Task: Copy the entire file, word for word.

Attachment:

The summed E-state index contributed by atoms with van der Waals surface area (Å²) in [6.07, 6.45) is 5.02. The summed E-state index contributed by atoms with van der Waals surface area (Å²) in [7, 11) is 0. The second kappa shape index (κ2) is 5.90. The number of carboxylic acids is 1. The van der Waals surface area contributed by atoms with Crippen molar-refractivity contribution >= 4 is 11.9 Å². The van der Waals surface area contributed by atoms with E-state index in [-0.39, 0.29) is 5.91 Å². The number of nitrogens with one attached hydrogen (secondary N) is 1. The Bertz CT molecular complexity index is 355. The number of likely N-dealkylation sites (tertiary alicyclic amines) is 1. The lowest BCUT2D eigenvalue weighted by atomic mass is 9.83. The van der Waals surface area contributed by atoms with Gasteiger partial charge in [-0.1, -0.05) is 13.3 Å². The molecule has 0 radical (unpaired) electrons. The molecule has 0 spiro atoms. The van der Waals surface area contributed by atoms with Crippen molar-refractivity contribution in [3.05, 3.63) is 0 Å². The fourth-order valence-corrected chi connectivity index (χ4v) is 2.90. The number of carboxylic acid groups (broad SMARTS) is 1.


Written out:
The summed E-state index contributed by atoms with van der Waals surface area (Å²) in [6.07, 6.45) is 5.02. The summed E-state index contributed by atoms with van der Waals surface area (Å²) in [7, 11) is 0. The second kappa shape index (κ2) is 5.90. The number of carboxylic acids is 1. The van der Waals surface area contributed by atoms with Crippen molar-refractivity contribution >= 4 is 11.9 Å². The van der Waals surface area contributed by atoms with E-state index in [-0.39, 0.29) is 5.91 Å². The number of nitrogens with one attached hydrogen (secondary N) is 1. The Bertz CT molecular complexity index is 355. The number of likely N-dealkylation sites (tertiary alicyclic amines) is 1. The lowest BCUT2D eigenvalue weighted by atomic mass is 9.83. The van der Waals surface area contributed by atoms with Gasteiger partial charge in [-0.1, -0.05) is 13.3 Å². The molecule has 0 radical (unpaired) electrons. The molecule has 0 spiro atoms. The van der Waals surface area contributed by atoms with Crippen molar-refractivity contribution in [3.05, 3.63) is 0 Å². The fourth-order valence-corrected chi connectivity index (χ4v) is 2.90. The number of carboxylic acid groups (broad SMARTS) is 1.